Over the next four years, they built a light-filled workshop, then a handcrafted log home, and were about to embark on the business of building teardrops when Gerber was offered what he considered a dream job — teaching wood shop at a high school in Maple Valley. He followed that dream for nearly seven years, leaving the job in 2011, reports

One day, Gerber recalled, his wife walked in the door and slapped down a picture of a teardrop trailer. “She looked at me and said, ‘That’s what I want,’ said Gerber.

“So we set aside the tents, the pickup campers, the fifth-wheelers, the huge RVs that take two days to clean, and started thinking seriously about teardrops.”

Form followed function, said Gerber. He designed the trailer using a 4-by-8-foot sheet of plywood as the basic element. Everything about the trailer had to accommodate his 6-foot 3-inch frame. The kitchen workspace revolved around a Coleman gas stove. The chassis was long enough to secure a stainless steel Coleman ice chest.

Jack Gerber, owner of Tiny Trailer, believes happiness on the open road comes in the shape of a teardrop trailer. (Source:

Gerber makes the teardrop trailers by himself in batches of four, with a maximum capacity of about a dozen a year. Five are currently in various stages of production.

Fans of teardrop trailers readily agree that the rolling abodes are not scaled-down RVs or travel trailers. Teardrops such as the Tiny Trailer are more like stylish, upgraded tents.

That said, there’s still plenty of room in a Tiny Trailer.

A few stats follow:

  • Length: 11 feet, 6 inches
  • Width: 5 feet, 10 inches
  • Height: 5 feet, 4 inches
  • Cabin size: 4 feet by 8 feet
  • Bunk size: 3 feet, 10 inches by 6 feet, 3 inches
  • Weight: Just under 1,000 pounds
  • Chassis: 2-inch steel tubing, 2,000-pound torsion suspension, single axle with 15-inch chrome wheels, 12-volt power supply


Tiny Trailer

The Tiny Trailer is manufactured in North Central Washington State in the beautiful Entiat Valley. When you purchase a Tiny Trailer you’re buying a custom built retro style teardrop camping trailer professionally built with quality materials, workmanship, and attention to detail.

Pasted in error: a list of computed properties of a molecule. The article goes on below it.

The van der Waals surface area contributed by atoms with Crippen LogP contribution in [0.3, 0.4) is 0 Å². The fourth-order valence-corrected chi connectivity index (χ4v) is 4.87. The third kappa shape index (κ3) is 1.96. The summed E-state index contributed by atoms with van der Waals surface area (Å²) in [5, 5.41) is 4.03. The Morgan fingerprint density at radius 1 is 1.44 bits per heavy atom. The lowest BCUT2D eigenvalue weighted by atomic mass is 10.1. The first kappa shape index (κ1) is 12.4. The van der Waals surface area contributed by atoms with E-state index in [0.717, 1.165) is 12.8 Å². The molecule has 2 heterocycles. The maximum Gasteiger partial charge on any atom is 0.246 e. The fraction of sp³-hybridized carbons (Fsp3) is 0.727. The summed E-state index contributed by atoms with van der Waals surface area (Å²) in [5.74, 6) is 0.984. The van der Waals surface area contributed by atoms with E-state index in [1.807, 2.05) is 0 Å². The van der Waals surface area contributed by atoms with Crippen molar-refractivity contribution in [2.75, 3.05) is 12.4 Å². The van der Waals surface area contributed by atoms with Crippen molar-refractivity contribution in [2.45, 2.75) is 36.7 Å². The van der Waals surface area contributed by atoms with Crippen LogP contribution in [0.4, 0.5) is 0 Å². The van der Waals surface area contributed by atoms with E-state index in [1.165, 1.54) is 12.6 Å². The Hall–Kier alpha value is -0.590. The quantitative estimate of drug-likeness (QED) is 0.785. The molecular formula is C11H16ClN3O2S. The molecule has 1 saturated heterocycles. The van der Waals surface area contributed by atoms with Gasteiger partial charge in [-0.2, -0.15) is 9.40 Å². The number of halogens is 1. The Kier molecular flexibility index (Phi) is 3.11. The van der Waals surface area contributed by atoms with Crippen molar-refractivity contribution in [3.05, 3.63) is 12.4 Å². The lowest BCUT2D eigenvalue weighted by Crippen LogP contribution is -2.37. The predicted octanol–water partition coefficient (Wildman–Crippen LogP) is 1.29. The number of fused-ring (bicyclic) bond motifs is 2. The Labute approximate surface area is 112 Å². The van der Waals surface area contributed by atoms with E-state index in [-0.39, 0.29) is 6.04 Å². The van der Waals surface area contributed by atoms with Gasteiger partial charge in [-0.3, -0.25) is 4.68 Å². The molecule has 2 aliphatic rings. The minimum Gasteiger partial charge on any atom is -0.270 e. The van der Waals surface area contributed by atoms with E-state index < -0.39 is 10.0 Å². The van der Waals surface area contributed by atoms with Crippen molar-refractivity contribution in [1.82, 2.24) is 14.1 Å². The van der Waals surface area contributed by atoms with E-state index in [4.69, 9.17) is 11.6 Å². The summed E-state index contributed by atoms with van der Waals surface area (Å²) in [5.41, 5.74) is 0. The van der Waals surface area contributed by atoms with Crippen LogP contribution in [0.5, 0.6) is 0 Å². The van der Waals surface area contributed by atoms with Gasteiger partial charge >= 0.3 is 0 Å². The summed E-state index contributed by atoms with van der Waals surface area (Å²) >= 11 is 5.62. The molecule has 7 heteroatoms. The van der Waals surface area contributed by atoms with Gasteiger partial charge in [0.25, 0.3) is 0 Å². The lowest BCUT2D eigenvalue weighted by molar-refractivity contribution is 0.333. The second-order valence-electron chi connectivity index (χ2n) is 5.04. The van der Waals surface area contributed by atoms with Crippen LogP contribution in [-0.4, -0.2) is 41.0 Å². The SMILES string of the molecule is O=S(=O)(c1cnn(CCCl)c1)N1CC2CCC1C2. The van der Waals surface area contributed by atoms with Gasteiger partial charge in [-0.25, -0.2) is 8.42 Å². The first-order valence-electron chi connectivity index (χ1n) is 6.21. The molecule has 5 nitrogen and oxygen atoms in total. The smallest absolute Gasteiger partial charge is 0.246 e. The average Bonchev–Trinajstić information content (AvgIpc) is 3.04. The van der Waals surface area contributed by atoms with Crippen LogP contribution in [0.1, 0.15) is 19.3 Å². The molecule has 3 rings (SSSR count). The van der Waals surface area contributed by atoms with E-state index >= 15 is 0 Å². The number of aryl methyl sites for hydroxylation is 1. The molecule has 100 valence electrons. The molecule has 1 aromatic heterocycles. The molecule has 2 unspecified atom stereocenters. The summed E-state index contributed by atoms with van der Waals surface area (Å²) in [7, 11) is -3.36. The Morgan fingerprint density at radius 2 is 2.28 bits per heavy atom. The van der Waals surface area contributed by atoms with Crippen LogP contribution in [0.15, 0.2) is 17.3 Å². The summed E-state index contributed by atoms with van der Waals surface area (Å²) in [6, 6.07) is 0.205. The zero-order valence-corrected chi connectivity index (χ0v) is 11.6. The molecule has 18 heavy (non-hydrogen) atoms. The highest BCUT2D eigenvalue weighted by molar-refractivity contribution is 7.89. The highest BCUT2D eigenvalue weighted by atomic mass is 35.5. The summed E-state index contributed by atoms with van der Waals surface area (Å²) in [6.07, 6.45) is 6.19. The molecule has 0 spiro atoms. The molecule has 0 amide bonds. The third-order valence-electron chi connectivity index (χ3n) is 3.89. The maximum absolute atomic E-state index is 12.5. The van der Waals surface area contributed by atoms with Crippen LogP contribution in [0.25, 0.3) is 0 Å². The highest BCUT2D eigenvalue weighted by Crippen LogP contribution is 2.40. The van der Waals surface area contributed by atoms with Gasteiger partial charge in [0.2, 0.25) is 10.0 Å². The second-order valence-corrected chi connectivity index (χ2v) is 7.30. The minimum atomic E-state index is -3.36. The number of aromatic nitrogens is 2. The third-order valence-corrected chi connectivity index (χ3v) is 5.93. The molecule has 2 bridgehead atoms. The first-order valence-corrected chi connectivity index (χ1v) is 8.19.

Address: 12315 Entiat River Road, Entiat, WA 98822

Phone: (509) 784-5090


Worth Pondering…
Whatever you can do, or dream you can, begin it.
Boldness has genius, power and magic in it.


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Vintage Shasta Sits Poolside

Larry Fletcher, a welding supply salesman, spotted the Shasta near Longview, Texas.

It was just the sort of vintage travel trailer his wife, Sherry, wanted to park poolside as a cabana at their home in Richardson, north of Dallas.

After Fletcher bought the trailer, he took his time sprucing it up keeping everything close to original. He added new upholstery and polished the original birch wood interior.

“I kept it a secret for four months, and every time I went through the Longview area, I’d stop to check on the progress,” Fletcher told Dallas Morning News.

Shasta started making trailers to house members of the military in 1941 and later produced travel trailers. Originally constructed in a factory in Los Angeles, their high quality and low price made them a favorite with campers all over the western United States.

In 1958, Shasta built a production facility in Goshen, Indiana. At some point in time, Shasta trailers were produced by Shasta Industries, a division of the W.R. Grace Company. The “wings” on the rear sides were a visible identifier in the 1960s and beyond.